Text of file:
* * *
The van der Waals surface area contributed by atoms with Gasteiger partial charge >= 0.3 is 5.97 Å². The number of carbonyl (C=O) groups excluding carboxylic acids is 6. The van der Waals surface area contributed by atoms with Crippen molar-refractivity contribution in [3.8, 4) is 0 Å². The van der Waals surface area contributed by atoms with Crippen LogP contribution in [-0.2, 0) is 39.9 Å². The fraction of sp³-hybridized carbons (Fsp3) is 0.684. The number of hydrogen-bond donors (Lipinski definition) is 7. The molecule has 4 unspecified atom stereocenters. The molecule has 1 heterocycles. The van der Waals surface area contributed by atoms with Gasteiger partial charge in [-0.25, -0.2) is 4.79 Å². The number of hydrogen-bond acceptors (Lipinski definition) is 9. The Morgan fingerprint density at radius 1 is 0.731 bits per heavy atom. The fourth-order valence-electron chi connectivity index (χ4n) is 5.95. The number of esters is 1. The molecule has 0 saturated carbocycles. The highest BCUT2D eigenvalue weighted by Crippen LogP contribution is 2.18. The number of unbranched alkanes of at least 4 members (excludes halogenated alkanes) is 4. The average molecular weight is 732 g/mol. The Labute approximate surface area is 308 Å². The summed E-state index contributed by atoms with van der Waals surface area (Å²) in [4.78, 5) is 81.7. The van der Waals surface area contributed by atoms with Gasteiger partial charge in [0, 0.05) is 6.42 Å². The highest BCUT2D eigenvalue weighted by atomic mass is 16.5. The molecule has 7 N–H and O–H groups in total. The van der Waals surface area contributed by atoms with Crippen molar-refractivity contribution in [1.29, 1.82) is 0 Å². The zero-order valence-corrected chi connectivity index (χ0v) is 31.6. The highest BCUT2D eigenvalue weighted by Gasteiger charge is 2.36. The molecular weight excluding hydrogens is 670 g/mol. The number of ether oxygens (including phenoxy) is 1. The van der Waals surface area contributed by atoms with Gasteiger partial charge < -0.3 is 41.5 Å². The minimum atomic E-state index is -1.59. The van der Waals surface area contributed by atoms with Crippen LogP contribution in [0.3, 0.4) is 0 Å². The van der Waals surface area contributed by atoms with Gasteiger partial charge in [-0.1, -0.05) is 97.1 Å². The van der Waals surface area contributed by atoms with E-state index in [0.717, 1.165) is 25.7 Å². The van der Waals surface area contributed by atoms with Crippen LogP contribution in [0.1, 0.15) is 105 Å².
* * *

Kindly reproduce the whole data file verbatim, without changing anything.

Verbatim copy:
The van der Waals surface area contributed by atoms with Gasteiger partial charge >= 0.3 is 5.97 Å². The number of carbonyl (C=O) groups excluding carboxylic acids is 6. The van der Waals surface area contributed by atoms with Crippen molar-refractivity contribution in [3.8, 4) is 0 Å². The van der Waals surface area contributed by atoms with Crippen LogP contribution in [-0.2, 0) is 39.9 Å². The fraction of sp³-hybridized carbons (Fsp3) is 0.684. The number of hydrogen-bond donors (Lipinski definition) is 7. The molecule has 4 unspecified atom stereocenters. The molecule has 1 heterocycles. The van der Waals surface area contributed by atoms with Gasteiger partial charge in [-0.25, -0.2) is 4.79 Å². The number of hydrogen-bond acceptors (Lipinski definition) is 9. The Morgan fingerprint density at radius 1 is 0.731 bits per heavy atom. The fourth-order valence-electron chi connectivity index (χ4n) is 5.95. The number of esters is 1. The molecule has 0 saturated carbocycles. The highest BCUT2D eigenvalue weighted by Crippen LogP contribution is 2.18. The number of unbranched alkanes of at least 4 members (excludes halogenated alkanes) is 4. The average molecular weight is 732 g/mol. The Labute approximate surface area is 308 Å². The summed E-state index contributed by atoms with van der Waals surface area (Å²) in [4.78, 5) is 81.7. The van der Waals surface area contributed by atoms with Gasteiger partial charge in [0, 0.05) is 6.42 Å². The highest BCUT2D eigenvalue weighted by atomic mass is 16.5. The molecule has 7 N–H and O–H groups in total. The van der Waals surface area contributed by atoms with Crippen molar-refractivity contribution in [1.29, 1.82) is 0 Å². The zero-order valence-corrected chi connectivity index (χ0v) is 31.6. The highest BCUT2D eigenvalue weighted by Gasteiger charge is 2.36. The molecular weight excluding hydrogens is 670 g/mol. The number of ether oxygens (including phenoxy) is 1. The van der Waals surface area contributed by atoms with Gasteiger partial charge < -0.3 is 41.5 Å². The minimum atomic E-state index is -1.59. The van der Waals surface area contributed by atoms with Crippen LogP contribution in [0.3, 0.4) is 0 Å². The van der Waals surface area contributed by atoms with Gasteiger partial charge in [-0.1, -0.05) is 97.1 Å². The van der Waals surface area contributed by atoms with E-state index in [0.717, 1.165) is 25.7 Å². The van der Waals surface area contributed by atoms with Crippen LogP contribution in [0.1, 0.15) is 105 Å².